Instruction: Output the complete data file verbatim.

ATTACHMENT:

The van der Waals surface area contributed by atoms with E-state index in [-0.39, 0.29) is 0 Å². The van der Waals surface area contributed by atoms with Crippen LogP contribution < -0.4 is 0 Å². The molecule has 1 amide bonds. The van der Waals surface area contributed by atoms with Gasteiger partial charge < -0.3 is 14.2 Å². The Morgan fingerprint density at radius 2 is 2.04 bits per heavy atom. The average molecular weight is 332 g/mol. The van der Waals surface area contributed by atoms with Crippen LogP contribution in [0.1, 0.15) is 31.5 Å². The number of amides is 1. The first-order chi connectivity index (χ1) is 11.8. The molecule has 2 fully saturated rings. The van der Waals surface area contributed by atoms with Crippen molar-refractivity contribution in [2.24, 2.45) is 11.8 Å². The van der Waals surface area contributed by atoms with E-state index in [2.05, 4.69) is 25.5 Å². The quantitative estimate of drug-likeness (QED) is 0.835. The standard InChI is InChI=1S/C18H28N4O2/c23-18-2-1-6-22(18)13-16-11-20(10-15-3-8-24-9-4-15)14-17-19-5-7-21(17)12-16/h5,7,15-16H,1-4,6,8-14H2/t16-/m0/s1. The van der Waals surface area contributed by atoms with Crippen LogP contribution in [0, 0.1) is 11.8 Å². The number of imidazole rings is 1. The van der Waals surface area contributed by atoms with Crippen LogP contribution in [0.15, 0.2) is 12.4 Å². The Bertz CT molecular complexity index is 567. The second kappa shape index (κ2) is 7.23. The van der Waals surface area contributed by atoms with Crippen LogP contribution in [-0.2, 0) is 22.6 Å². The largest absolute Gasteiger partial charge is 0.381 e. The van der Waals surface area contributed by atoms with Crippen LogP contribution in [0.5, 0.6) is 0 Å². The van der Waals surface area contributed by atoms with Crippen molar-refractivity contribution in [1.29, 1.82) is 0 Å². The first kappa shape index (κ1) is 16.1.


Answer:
The van der Waals surface area contributed by atoms with E-state index in [-0.39, 0.29) is 0 Å². The van der Waals surface area contributed by atoms with Crippen LogP contribution < -0.4 is 0 Å². The molecule has 1 amide bonds. The van der Waals surface area contributed by atoms with Gasteiger partial charge < -0.3 is 14.2 Å². The Morgan fingerprint density at radius 2 is 2.04 bits per heavy atom. The average molecular weight is 332 g/mol. The van der Waals surface area contributed by atoms with Crippen LogP contribution in [0.1, 0.15) is 31.5 Å². The number of amides is 1. The first-order chi connectivity index (χ1) is 11.8. The molecule has 2 fully saturated rings. The van der Waals surface area contributed by atoms with Crippen molar-refractivity contribution in [2.24, 2.45) is 11.8 Å². The van der Waals surface area contributed by atoms with E-state index in [2.05, 4.69) is 25.5 Å². The quantitative estimate of drug-likeness (QED) is 0.835. The standard InChI is InChI=1S/C18H28N4O2/c23-18-2-1-6-22(18)13-16-11-20(10-15-3-8-24-9-4-15)14-17-19-5-7-21(17)12-16/h5,7,15-16H,1-4,6,8-14H2/t16-/m0/s1. The van der Waals surface area contributed by atoms with Crippen LogP contribution in [0, 0.1) is 11.8 Å². The number of imidazole rings is 1. The van der Waals surface area contributed by atoms with Crippen LogP contribution in [0.15, 0.2) is 12.4 Å². The Bertz CT molecular complexity index is 567. The second kappa shape index (κ2) is 7.23. The van der Waals surface area contributed by atoms with Crippen LogP contribution in [-0.2, 0) is 22.6 Å². The largest absolute Gasteiger partial charge is 0.381 e. The van der Waals surface area contributed by atoms with Crippen LogP contribution in [0.5, 0.6) is 0 Å². The van der Waals surface area contributed by atoms with Crippen molar-refractivity contribution in [1.29, 1.82) is 0 Å². The first kappa shape index (κ1) is 16.1.